Auditions for the OxACT spring production of VANYA AND SONIA AND MASHA AND SPIKE by Christopher Durang will take place at the Oxford Community Arts Center (10 S. College Avenue) on Monday, Feb 18 from 4:30-6:30pm, and Tuesday, Feb 19 from 6-8pm. You do NOT have to be at both auditions to be considered for a role.
The performance dates of the show are April 19, 20, 21, 26, 27, all at 7:30pm, and April 28 at 2:00.
This comedy, winner of the Tony Award for Best Play, features six characters, including
Vanya (male, 50s-60s; the elder brother). Wry, retiring, frustrated, resigned fellow. Vanya et al is an ensemble piece, but the closest to a lead role is Vanya, who acts as the peacemaker in the family and has the most stage time. He also has a pages-long eruption of a monologue at the conclusion of the play. He is gay, but not stereotypically so and lives with his adopted sister (‘together alone’) in the house of their childhood, having cared for their parents until they passed, supported financially by their sister Masha. He never had to work and was complicit in letting his life slip by without making much of it at all. Resigned to his life, more or less, at least compared to Sonia. Originally played by David Hyde Pierce.
Sonia (female, 50s; the adopted sister). Melancholic, capricious, definitely regretful, possibly desperate. A mirror image of Vanya except less resigned and more prone to manic outbursts and accusations for her state of being. She also maybe has/had a clearer image of what she wanted from life. Sonia and Masha have a raw, contentious hostility toward one another that comes out as the play progresses. May be the one worth the most sympathy.
Masha (female, 40s or 50s; the famous sister). Expansive, glamorous, haughty, frenetic. A successful and well-traveled actress, often married, Masha returns home to her siblings having found herself on the edge of “once beautiful.” Her self-deceptions are worn more on her sleeve than either of her siblings – see the flirtatious, empty-headed young companion she brings home with her. She returns to the homestead with intentions to sell it out from under her siblings, but really, she might not have had anywhere else to go. It was Durang’s friend Sigourney Weaver who originated the part.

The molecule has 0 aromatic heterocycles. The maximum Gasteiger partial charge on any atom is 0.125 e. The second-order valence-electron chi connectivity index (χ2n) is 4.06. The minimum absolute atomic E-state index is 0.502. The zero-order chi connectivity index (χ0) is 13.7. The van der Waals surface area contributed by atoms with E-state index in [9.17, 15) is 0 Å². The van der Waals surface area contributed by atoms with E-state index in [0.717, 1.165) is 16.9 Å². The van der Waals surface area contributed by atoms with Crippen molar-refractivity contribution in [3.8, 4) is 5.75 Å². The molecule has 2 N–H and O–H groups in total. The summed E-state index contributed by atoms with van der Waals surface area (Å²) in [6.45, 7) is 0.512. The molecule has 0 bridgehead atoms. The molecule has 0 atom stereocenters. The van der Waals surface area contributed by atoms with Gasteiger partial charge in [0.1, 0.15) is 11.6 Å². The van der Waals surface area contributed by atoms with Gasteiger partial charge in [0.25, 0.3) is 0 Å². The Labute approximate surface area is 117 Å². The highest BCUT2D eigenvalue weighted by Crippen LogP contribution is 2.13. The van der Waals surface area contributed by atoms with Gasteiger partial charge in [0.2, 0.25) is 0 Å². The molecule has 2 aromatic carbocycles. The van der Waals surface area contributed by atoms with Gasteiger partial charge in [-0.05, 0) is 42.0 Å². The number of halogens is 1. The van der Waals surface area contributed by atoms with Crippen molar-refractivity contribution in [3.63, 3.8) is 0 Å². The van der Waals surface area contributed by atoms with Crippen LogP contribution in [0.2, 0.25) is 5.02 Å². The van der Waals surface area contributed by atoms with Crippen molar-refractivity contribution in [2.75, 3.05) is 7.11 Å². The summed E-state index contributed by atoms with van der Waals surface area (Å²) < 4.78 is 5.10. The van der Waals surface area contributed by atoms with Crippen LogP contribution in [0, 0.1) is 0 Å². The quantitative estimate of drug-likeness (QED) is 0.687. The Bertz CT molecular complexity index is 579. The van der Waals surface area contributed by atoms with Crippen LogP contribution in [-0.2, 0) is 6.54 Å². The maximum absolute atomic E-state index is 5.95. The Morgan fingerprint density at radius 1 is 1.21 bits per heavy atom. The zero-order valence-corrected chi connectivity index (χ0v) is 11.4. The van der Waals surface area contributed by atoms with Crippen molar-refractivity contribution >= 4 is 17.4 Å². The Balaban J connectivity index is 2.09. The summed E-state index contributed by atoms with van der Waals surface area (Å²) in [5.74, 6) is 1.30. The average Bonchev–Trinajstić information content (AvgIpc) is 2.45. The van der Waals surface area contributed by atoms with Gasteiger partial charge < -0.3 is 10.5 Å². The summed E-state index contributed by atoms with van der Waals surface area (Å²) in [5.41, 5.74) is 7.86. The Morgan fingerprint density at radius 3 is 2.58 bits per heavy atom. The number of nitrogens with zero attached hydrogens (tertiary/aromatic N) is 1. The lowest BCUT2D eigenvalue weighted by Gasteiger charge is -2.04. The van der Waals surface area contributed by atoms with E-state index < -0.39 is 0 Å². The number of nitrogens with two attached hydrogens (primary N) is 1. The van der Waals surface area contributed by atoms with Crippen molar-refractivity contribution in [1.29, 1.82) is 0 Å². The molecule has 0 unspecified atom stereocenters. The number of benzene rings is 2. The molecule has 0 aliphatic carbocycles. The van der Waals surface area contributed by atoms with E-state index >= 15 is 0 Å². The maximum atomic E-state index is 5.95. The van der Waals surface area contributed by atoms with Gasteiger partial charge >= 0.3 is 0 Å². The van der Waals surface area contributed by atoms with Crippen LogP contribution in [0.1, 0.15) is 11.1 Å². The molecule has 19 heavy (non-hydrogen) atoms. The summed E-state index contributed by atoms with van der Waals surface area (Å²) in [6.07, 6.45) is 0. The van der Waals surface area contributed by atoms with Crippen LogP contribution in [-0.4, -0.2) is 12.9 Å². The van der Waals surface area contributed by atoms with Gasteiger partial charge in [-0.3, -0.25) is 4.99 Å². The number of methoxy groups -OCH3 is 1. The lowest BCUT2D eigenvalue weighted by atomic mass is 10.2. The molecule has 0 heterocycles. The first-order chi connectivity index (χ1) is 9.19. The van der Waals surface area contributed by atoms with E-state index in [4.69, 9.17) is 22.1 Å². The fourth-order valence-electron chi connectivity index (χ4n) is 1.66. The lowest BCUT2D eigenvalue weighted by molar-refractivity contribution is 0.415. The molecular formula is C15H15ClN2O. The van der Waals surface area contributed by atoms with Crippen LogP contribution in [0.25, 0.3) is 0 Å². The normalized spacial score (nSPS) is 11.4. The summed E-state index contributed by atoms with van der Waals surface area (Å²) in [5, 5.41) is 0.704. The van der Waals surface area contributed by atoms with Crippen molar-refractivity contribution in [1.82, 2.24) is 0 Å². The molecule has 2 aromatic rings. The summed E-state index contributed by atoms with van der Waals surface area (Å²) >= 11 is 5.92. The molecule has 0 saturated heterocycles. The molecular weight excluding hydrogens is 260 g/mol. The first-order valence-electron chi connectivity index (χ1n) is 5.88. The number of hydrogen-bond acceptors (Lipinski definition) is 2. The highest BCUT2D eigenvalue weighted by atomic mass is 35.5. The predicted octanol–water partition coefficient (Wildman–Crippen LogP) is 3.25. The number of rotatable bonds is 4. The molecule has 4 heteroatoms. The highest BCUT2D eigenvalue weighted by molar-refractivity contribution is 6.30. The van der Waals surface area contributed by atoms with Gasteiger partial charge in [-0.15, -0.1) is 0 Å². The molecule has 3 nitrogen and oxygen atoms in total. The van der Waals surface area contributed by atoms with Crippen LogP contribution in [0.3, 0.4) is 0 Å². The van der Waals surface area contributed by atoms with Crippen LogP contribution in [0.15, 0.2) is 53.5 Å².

Cassandra (female, flexible; soothsayer housekeeper). Obtrusive, kooky, dramatic. A true wildcard, gem of a comedic role, Cassandra is aptly and unambiguously named: she is a psychic prognosticator that no one believes but speaks the truth (mostly). She is also the housekeeper and somewhat of a caregiver to Sonia and Vanya. Her sudden, wild pronouncements for the future offer a lot to play around with for the adventuresome actress. I am truly open to most anything brought to the table for this character.
Spike (male, 20s or early 30s; Masha’s ‘companion’). Chiseled, flippant, devil-may- care boy toy. A preening millennial, Spike is a young actor who pays just enough attention to Masha to keep her satisfied. He does not seem to have any urgency for anything, despite the fact that he has little to show for his career thus far. But he’s got his looks, a captive audience, and believes the rest will be laid out all on a plate for him when the time comes. As fair warning, Spike does disrobe down to his underwear in the play, and maintains that status for several pages on stage. This actor needs to be confident in his body image.
Nina (female, 20s-30s; aspiring actress). Earnest, bouncy, a guileless admirer. An accidental arrival on the scene, Nina is the neighbor’s niece who has dreams of becoming an actress and has the (mis)fortune to stumble into her idol Masha. Her appearance though provokes lust in Spike and, unsurprisingly, envy in Masha.